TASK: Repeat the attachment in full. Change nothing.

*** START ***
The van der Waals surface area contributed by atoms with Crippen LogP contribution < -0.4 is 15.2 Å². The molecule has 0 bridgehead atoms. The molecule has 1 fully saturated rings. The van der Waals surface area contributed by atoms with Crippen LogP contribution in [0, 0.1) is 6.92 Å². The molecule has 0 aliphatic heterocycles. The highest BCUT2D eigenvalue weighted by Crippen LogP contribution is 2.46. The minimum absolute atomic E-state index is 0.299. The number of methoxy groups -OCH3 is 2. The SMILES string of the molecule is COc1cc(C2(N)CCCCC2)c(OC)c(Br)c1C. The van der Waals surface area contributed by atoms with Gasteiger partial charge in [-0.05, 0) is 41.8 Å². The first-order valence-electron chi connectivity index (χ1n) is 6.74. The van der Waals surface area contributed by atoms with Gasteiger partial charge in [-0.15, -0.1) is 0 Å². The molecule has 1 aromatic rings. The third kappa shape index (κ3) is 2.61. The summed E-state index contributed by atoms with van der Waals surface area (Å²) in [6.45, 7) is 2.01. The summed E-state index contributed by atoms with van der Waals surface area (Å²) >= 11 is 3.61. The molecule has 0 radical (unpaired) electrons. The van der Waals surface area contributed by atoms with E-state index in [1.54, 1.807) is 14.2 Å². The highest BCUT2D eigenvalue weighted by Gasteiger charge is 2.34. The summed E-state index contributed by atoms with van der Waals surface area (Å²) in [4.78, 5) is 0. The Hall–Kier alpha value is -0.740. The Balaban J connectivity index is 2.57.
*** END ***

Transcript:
The van der Waals surface area contributed by atoms with Crippen LogP contribution < -0.4 is 15.2 Å². The molecule has 0 bridgehead atoms. The molecule has 1 fully saturated rings. The van der Waals surface area contributed by atoms with Crippen LogP contribution in [0, 0.1) is 6.92 Å². The molecule has 0 aliphatic heterocycles. The highest BCUT2D eigenvalue weighted by Crippen LogP contribution is 2.46. The minimum absolute atomic E-state index is 0.299. The number of methoxy groups -OCH3 is 2. The SMILES string of the molecule is COc1cc(C2(N)CCCCC2)c(OC)c(Br)c1C. The van der Waals surface area contributed by atoms with Gasteiger partial charge in [-0.05, 0) is 41.8 Å². The first-order valence-electron chi connectivity index (χ1n) is 6.74. The van der Waals surface area contributed by atoms with Gasteiger partial charge in [-0.15, -0.1) is 0 Å². The molecule has 1 aromatic rings. The third kappa shape index (κ3) is 2.61. The summed E-state index contributed by atoms with van der Waals surface area (Å²) in [6.45, 7) is 2.01. The summed E-state index contributed by atoms with van der Waals surface area (Å²) >= 11 is 3.61. The molecule has 0 radical (unpaired) electrons. The van der Waals surface area contributed by atoms with E-state index in [1.54, 1.807) is 14.2 Å². The highest BCUT2D eigenvalue weighted by Gasteiger charge is 2.34. The summed E-state index contributed by atoms with van der Waals surface area (Å²) in [4.78, 5) is 0. The Hall–Kier alpha value is -0.740. The Balaban J connectivity index is 2.57.